In Arctic Canada, found the remains of the giant camel

In northern Canada (Ellesmere Island) paleontologists found the remains of the giant camel, who lived in these places about 3, 4 million years ago, according to an article in Nature Communications.
According to scientists, the finding suggests that the ancestors of modern camels lived in the cold Arctic, and then spread to warmer places of the earth.

North America, scientists say, is the "cradle" of camels kind Paracamelus. They lived in these places for millions of years, and their distinctive features such as, for example, hump, large eyes and wide-legged, could appear in the process of adapting to life in the Arctic.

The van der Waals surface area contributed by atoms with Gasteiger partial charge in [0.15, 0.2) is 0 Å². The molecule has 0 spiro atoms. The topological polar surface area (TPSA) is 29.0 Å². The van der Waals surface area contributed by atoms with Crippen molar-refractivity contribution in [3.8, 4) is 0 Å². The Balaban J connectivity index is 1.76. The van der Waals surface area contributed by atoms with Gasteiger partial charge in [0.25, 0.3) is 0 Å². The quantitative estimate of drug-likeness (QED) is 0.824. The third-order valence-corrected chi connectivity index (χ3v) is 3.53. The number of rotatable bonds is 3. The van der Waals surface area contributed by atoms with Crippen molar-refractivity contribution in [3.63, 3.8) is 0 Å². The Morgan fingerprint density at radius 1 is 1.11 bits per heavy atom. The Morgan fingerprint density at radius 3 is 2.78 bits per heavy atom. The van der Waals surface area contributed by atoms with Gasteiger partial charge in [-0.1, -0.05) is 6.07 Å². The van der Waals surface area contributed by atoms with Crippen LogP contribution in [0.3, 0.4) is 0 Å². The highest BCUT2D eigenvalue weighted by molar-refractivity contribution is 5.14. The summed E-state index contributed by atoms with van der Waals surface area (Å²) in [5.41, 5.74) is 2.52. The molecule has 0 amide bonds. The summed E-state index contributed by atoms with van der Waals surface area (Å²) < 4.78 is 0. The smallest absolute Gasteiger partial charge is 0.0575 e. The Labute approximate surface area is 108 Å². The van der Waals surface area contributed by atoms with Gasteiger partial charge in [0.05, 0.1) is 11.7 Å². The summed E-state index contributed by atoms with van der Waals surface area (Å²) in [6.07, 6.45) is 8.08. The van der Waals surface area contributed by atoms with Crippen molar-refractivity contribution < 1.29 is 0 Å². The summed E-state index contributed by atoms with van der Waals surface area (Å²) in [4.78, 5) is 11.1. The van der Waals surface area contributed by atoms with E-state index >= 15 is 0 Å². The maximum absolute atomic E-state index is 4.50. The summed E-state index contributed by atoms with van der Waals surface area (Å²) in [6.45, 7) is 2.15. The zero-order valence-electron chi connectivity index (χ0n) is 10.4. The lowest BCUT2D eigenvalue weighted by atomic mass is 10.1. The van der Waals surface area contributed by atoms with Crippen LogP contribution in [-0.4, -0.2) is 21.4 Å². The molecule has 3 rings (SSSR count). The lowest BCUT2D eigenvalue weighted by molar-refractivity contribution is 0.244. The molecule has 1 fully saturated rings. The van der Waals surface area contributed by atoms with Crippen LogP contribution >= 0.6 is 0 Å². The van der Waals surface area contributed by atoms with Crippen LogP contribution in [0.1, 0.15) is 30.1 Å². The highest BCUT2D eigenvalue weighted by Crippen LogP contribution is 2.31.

In its work, paleontologists explored sedimentary rocks in the fjord Strathcona (west of Ellesmere Island). There lie formed 5-3 million years ago, deposits, which were found large bones that have attracted the attention of scientists.

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A study of the remains revealed that they belonged to large cloven-hoofed mammal, but due to the fact that the remains were too destroyed to ascertain their owner is a difficult task, so the researchers decided to remove them from protein fragments and then compare with the same extract from bone ungulates. As it turned out, in the bones around the same proteins as the basis for the camels, dromedaries skeleton (single-humped).


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